Drawing on the principle that “an injury to one is an injury to all,” ILWU longshore and marine workers have used their port power to support the struggles of other unions. But jurisdictional disputes, most notably a 2011 battle with the Operating Engineers over work at a grain terminal in Longview, Washington, have driven a wedge between the militant union and the AFL-CIO. Photo: Dawn Des Brisay.
2013-09-05 "AFL-CIO: No Solidarity Charters for ILWU"
by Paul Bigman from "Labor Notes" [http://www.labornotes.org/2013/09/afl-cio-no-solidarity-charters-ilwu]:
As the AFL-CIO prepares for a convention where leaders say the goal is unprecedented solidarity with organizations outside the labor movement, the federation is turning its back on some inside the house of labor. Leaders have ruled that locals of the West Coast Longshore and Warehouse Union (ILWU) cannot seek “solidarity charters” and will be ousted from local and state labor councils. The ILWU international disaffiliated from the AFL-CIO last Friday. The stance is a departure from the federation’s reactions to previous disaffiliations. After several large unions left the AFL-CIO to create Change to Win in 2005 [http://www.labornotes.org/2005/08/what-does-afl-cio-split-mean], the AFL-CIO eventually created a mechanism to allow locals to remain affiliated (after initial reluctance). Locals of the departed internationals could take “solidarity charters” and remain part of their local and state labor movements. Later, similar charters were allowed for locals of the giant National Education Association.
That was then; this is now. Both those initiatives involved large unions. Now the AFL-CIO is faced with the disaffiliation of the much smaller ILWU. Its locals won’t have the option provided to larger, less militant unions, including the Service Employees, United Food and Commercial Workers (now rejoining the AFL-CIO), Carpenters, and Teamsters. Some AFL-CIO leaders have always opposed the solidarity charters, and it appears there is little interest in providing them to ILWU locals. The AFL-CIO has mandated that all ILWU affiliates be expelled from state and central labor bodies effective the date of ILWU’s national disaffiliation, August 30. Central labor councils and state federations have no choice. ILWU President Bob McEllrath urged members to remain actively involved in local and state labor movements.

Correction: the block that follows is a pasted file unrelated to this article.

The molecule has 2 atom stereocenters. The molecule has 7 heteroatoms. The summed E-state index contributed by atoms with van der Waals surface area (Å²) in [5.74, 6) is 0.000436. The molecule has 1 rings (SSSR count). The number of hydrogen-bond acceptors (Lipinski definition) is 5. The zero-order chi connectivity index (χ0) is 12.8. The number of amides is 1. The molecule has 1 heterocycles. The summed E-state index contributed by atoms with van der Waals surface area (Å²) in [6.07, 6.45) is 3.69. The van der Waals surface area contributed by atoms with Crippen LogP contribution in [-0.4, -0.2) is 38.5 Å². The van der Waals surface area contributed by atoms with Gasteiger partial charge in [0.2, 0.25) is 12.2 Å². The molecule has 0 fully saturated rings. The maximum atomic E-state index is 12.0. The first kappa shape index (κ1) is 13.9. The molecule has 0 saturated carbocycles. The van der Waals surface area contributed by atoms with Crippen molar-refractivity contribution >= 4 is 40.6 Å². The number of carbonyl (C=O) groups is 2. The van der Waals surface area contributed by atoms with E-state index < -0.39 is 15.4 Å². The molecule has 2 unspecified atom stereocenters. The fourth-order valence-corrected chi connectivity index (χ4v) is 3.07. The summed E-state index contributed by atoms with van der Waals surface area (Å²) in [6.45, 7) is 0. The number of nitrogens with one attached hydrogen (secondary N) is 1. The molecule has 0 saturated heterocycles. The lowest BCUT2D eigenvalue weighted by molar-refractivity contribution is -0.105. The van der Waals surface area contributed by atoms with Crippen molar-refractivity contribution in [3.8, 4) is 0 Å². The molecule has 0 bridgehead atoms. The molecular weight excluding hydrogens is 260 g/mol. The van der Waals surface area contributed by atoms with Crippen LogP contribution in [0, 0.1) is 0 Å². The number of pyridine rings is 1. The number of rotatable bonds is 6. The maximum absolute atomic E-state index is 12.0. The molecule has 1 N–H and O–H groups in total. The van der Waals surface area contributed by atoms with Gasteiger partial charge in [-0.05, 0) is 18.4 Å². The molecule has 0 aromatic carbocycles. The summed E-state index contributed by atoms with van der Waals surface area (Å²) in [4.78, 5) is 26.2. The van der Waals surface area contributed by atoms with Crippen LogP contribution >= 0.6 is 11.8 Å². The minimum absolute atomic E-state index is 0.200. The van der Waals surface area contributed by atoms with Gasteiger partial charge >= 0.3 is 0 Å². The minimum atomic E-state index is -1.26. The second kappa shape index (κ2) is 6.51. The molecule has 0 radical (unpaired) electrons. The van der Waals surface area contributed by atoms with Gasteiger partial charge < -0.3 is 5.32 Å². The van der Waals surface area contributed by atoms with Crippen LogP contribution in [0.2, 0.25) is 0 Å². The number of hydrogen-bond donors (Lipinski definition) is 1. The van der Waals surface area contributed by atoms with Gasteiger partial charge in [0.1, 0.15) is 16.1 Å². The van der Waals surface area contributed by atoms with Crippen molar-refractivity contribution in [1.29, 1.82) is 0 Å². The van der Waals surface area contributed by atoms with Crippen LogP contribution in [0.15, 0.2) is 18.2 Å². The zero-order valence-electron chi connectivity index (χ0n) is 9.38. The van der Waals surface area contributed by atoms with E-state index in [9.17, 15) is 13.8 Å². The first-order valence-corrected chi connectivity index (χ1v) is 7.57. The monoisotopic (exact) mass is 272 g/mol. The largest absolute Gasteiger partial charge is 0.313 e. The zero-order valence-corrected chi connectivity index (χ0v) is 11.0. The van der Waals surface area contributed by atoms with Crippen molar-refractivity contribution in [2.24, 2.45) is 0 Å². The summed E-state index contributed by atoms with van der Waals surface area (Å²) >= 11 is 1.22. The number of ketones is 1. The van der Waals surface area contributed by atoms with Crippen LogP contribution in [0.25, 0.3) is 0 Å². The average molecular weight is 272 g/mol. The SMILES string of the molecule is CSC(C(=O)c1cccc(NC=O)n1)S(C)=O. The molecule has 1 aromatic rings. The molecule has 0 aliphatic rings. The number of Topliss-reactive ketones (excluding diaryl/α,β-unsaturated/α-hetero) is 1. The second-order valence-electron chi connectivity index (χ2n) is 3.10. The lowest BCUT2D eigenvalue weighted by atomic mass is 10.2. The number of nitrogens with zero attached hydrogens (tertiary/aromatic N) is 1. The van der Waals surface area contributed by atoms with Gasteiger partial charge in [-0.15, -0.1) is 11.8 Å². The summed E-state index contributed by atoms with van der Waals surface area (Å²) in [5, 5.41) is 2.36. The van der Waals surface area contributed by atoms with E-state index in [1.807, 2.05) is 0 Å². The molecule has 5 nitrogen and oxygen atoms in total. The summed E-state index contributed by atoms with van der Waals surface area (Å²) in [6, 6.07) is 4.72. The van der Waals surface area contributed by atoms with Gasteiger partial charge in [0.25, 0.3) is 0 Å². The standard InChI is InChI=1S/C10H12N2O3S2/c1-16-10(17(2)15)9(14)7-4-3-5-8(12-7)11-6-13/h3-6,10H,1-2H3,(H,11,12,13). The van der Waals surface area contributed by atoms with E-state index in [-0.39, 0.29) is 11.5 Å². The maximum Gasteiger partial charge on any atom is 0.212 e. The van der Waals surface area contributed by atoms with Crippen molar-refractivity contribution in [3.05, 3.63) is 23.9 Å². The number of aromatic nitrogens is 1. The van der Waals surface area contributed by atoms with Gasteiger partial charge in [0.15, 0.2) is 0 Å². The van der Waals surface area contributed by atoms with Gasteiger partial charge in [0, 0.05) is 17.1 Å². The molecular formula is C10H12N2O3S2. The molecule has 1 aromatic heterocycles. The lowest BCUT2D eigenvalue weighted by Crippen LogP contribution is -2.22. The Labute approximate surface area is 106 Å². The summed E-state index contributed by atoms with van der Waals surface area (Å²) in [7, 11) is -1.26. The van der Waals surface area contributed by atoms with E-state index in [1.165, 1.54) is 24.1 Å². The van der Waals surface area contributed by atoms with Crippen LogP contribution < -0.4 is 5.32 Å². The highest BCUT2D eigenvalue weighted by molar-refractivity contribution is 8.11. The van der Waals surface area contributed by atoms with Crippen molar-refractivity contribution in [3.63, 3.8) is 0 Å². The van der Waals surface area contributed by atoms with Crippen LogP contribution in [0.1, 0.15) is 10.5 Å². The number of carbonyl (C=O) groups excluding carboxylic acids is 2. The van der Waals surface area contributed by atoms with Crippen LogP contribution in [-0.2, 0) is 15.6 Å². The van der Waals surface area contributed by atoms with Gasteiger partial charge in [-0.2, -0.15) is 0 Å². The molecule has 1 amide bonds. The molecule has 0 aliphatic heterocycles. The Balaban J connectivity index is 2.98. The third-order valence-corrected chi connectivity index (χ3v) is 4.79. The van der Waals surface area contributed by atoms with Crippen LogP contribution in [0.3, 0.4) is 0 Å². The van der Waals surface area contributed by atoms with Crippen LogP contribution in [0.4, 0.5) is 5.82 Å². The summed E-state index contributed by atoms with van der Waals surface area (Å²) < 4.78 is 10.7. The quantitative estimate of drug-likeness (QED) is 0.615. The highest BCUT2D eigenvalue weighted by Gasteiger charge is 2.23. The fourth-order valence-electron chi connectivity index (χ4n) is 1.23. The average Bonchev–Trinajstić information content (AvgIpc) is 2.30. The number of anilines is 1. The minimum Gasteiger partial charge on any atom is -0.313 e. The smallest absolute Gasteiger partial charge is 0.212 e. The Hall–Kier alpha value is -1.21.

The Issue Is Raiding -
ILWU locals have been battling other unions, including the 400,000-member Operating Engineers and other building trades unions, over what the ILWU claims as its traditional waterfront jurisdiction. In some instances members of those unions and others have crossed ILWU picket lines. Most notably, members of an Operating Engineers local took traditional ILWU work during a bitter struggle at a new grain terminal in Longview, Washington. Although state federations in both Oregon and Washington supported the ILWU, the national AFL-CIO insisted it could not take sides, and has resolutely refused to support longshore workers as members from the larger and more politically powerful building trades have ignored ILWU picket lines in subsequent battles with shippers and others. In more recent jurisdictional conflicts, both local and state labor councils in Oregon and Washington have unsuccessfully attempted to mediate. The ILWU has accused “a law firm with close ties to the federation” of coordinating “multi-state attacks” against it. Some in the AFL-CIO may feel well rid of a militant affiliate.